A certain version of the 3rd option is correct.
Let's analyze the case for a person that just stands on a step of the escalator.
The person comes walking at a certain speed, presummably the same as the horizontal speed of the escalator's speed, so when the step into the platform is taken no acceleration occurs. But shortly after, the platform changes direction and starts going upwards. In this moment vercical acceleration is imparted to the person's body. Once the platform is moving at full escalator angle, both horizontal and vertical speed are constant, thus there is no acceleration in any axis.
The short period of vertical acceleration is usually not felt by the person because knees are amost locked straight so the force is excerted mostly trhough the bones, however, if you step on the escalator with knees slightly bent, you'd experiment (feel, perceive) the force needed to remain (half) standed.
Now, since after the initial direction change there is no more acceleration from the escalator, if the person takes their own steps forward/upward then with each step they would be accelerating the body up and forward. This acceleration results obviously in higher speed.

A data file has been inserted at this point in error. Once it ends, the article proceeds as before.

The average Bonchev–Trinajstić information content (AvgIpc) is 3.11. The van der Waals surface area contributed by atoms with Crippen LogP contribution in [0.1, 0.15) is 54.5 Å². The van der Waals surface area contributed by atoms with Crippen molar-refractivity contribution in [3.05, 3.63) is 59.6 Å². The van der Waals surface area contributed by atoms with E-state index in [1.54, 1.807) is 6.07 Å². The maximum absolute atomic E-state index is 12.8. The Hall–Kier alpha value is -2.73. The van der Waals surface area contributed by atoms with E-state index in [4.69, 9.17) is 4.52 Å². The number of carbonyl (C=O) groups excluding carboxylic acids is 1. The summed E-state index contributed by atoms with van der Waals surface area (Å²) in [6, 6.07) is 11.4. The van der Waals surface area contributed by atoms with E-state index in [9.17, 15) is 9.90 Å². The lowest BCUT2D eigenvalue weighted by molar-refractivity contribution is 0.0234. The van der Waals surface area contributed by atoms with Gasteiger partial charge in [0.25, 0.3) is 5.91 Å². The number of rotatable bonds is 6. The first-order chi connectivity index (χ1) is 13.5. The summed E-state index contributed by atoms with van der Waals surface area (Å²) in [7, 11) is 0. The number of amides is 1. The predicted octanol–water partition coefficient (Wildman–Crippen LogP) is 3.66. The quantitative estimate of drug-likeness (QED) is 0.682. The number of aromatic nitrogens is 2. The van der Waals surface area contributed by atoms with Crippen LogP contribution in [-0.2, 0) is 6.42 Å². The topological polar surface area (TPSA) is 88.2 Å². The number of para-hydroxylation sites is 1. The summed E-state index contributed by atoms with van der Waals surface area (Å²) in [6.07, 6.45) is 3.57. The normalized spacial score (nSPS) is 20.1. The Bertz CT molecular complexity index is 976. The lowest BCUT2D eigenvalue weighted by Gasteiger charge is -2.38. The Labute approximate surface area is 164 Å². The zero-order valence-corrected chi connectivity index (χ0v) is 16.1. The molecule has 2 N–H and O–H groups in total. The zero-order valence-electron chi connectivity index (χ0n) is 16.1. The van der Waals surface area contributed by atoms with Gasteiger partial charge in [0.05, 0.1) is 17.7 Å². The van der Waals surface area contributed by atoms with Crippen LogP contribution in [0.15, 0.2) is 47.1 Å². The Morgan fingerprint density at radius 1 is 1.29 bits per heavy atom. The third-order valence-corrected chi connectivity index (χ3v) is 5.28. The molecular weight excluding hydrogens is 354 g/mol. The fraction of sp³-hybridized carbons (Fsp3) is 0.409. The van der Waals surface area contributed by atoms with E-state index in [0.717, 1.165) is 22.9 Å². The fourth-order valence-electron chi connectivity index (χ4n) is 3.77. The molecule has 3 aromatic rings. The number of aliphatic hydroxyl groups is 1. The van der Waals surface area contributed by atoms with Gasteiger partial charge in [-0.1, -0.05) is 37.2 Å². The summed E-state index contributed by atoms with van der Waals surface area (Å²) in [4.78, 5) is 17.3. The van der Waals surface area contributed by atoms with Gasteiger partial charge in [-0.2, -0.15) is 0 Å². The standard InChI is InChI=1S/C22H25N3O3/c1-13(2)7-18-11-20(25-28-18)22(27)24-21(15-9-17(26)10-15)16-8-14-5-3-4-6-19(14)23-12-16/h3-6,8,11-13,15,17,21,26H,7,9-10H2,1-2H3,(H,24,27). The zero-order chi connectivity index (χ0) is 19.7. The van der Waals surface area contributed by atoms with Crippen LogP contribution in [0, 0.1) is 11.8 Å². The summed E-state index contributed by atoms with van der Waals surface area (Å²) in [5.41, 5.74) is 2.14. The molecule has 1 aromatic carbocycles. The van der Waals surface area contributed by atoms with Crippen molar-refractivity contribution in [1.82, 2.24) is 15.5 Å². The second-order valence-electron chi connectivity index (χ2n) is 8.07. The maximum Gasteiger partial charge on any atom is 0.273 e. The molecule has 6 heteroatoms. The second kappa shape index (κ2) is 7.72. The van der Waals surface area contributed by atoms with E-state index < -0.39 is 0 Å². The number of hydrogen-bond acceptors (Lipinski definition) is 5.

So, the escalator makes it easier to get up to the next deck, but each individual step would take the same energy from the body of the person performing the experiment than it would take if the escalator was stopped.
There are a few things to consider:
The phicological effect of perceiving a higher speed, not correlating to the perceived effort.
The fact that you walk less steps to get to the upper deck if the escalator is functioning (upwards).
Finally, consider what happens if besides the escalator there are regular stairs. If you try to walk up the stairs at the same speed (relative to the building) than a person walking up the working escalator, you'd find how you need more effort to accomplish the task in the same time.